Preston-Osborne is a Lexington-based firm, and Red7e is based in Louisville. The two agencies are not new partners. They have had a relationship working with another equine industry client for more than two years: KEEP, the Kentucky Equine Education Project."This was a difficult decision because of the many, competitive proposals and presentations we received from agencies across the Commonwealth. However, we are excited about working with these two agencies to achieve success for the games," said Jack Kelly, CEO for the World Games 2010 Foundation, the entity tasked with planning and organizing the games. "They each have different strengths that, when working together, makes them great partners for us.""We anticipate significant early public relations and interactive marketing activities for the next two years, and then our more focused advertising will begin as the games approach," said Rolf Linder, the new SVP and chief marketing officer. "Over the past many weeks, I have been working with our marketing committee to find a partner with large event experience, who'll bring energy to the games, and who understands our need to manage costs, and we found it."The games are the world championships of the eight equestrian disciplines recognized by the Fédération Equestre Internationale and are held every four years. They have never before been held outside of Europe; nor have all eight disciplines been held together at a single site, both firsts that will be achieved at the Kentucky Horse Park."There has never been an event like this in Kentucky and we are thrilled to be selected for this project and trusted to help make it the best event ever," said Phil Osborne, CEO of Preston-Osborne."The games present us with a great opportunity to show Kentucky to the world, and that is exciting from a creative standpoint," said Dan Barbercheck, president of Red7e. "Working in concert with Preston-Osborne, we hope to set a new precedent of event promotion and communications."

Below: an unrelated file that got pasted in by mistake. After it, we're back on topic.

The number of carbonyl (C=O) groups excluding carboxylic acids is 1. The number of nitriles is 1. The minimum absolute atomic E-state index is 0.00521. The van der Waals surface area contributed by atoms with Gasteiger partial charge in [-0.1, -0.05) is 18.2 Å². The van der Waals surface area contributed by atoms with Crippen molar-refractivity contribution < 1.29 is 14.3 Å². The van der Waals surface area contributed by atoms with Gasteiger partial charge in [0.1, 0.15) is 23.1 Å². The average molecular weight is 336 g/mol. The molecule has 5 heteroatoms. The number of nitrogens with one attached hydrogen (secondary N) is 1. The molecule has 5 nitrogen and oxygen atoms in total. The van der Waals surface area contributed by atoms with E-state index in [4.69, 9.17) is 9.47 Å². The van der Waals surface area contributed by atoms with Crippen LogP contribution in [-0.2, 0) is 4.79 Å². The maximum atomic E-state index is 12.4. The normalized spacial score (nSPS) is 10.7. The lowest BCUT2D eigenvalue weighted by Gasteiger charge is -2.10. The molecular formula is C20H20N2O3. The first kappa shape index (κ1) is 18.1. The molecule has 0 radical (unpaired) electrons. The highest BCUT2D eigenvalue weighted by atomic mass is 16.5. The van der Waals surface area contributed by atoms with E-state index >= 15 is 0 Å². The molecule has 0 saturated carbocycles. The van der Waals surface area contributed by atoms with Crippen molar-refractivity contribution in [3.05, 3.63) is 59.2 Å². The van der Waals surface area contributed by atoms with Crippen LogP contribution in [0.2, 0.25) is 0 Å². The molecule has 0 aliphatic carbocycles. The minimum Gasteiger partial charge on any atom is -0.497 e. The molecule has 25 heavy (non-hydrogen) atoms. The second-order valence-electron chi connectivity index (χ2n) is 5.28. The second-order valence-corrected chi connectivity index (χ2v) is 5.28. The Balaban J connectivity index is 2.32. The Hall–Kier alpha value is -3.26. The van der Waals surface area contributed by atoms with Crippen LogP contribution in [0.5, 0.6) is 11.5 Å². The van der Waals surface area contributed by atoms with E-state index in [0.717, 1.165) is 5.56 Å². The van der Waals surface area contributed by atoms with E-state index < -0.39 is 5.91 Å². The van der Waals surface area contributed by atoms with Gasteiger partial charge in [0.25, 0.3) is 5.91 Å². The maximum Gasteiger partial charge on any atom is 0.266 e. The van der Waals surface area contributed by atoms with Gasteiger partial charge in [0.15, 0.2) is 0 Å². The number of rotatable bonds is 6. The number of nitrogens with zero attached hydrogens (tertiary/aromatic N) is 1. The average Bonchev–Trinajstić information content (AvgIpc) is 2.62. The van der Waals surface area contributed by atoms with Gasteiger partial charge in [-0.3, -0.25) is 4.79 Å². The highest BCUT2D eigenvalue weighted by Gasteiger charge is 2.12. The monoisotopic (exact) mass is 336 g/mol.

The 2006 FEI World Equestrian Games are currently underway in Aächen, Germany, and run through Sept. 3. Approximately 800 athletes and 875 horses are expected to compete. The 2010 games are expected to attract more than 1,000 athletes from 40 countries, 500,000 spectators, and have an economic impact of more than $150 million.